How a Tire Pressure Monitoring System Works
As its name suggests, a tire pressure monitoring system is more than a single part. In fact, TPMS involves a valve and a sensor, and it's also important to know that not all TPMS systems are created equal.There are two kinds of TPMS technology–indirect and direct. Indirect TPMS approximates tire pressure indirectly by using data from the vehicle's antilock brake system (ABS). Direct TPMS provides a more accurate calculation of your tire pressure using data gathered directly from a sensor placed inside each tire.
In either case, if a tire is detected to be underinflated by 25% or more, an alert lights up on your dashboard. But with direct TPMS, drivers are alerted sooner and–if the car is equipped with the four-tire TPMS display–can even see readings for each tire. One of the largest downsides of an indirect TPMS system is that it cannot detect when all four tires are low in pressure, which can happen quite frequently if tire pressure is not checked on a regular basis.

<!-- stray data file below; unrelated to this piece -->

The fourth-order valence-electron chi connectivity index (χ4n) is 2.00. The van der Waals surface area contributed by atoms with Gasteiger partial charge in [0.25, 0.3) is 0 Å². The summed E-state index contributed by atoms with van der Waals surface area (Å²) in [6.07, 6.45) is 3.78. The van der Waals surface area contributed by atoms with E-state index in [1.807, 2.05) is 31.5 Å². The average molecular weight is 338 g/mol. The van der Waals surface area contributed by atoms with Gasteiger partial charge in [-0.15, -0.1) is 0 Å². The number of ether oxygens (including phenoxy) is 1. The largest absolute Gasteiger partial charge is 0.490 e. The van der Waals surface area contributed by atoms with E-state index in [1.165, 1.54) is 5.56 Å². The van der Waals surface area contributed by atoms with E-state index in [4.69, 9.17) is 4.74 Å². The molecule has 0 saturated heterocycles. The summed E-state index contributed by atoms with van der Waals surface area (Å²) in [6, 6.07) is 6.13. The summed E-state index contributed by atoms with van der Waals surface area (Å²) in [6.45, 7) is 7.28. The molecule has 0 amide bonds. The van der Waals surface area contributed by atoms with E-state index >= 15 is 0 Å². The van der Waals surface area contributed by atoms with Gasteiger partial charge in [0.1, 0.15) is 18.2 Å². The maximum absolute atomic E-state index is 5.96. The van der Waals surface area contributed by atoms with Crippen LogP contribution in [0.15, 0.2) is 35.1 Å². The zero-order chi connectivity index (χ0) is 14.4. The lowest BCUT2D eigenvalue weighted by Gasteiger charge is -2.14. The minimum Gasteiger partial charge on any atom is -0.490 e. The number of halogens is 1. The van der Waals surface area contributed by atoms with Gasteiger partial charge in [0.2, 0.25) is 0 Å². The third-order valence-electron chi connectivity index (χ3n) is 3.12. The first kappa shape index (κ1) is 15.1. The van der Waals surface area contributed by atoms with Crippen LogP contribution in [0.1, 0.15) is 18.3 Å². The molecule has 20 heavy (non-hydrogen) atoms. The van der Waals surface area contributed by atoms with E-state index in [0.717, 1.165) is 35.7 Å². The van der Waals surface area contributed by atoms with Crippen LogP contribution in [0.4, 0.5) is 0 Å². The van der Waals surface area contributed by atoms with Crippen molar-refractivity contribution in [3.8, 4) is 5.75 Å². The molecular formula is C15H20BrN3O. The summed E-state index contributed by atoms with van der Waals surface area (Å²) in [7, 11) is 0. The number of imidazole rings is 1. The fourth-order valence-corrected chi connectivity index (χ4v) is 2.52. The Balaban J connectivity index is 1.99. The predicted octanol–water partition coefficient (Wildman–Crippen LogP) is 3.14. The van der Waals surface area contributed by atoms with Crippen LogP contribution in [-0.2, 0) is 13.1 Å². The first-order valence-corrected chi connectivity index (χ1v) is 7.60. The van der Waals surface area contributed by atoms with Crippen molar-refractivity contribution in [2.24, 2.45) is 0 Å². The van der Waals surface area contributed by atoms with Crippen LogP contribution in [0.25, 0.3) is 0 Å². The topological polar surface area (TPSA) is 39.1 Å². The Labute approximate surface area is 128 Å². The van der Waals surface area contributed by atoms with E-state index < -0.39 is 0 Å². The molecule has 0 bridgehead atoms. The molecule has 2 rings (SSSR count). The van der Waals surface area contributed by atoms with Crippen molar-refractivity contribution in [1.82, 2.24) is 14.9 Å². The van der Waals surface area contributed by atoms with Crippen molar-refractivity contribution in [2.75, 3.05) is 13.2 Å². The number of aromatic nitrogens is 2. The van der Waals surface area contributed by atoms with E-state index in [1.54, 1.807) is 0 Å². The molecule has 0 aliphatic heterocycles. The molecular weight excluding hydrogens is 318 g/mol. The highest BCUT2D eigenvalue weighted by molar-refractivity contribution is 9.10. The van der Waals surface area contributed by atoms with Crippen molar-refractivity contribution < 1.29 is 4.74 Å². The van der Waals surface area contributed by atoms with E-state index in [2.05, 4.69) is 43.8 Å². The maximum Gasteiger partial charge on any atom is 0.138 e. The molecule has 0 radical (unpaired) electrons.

To get a better understanding of how TPMS works and how it helps make driving safer, watch this video on TPMS technology.
To read more about the National Highway Traffic Safety Administration and the TREAD Act, visit http://www.nhtsa.gov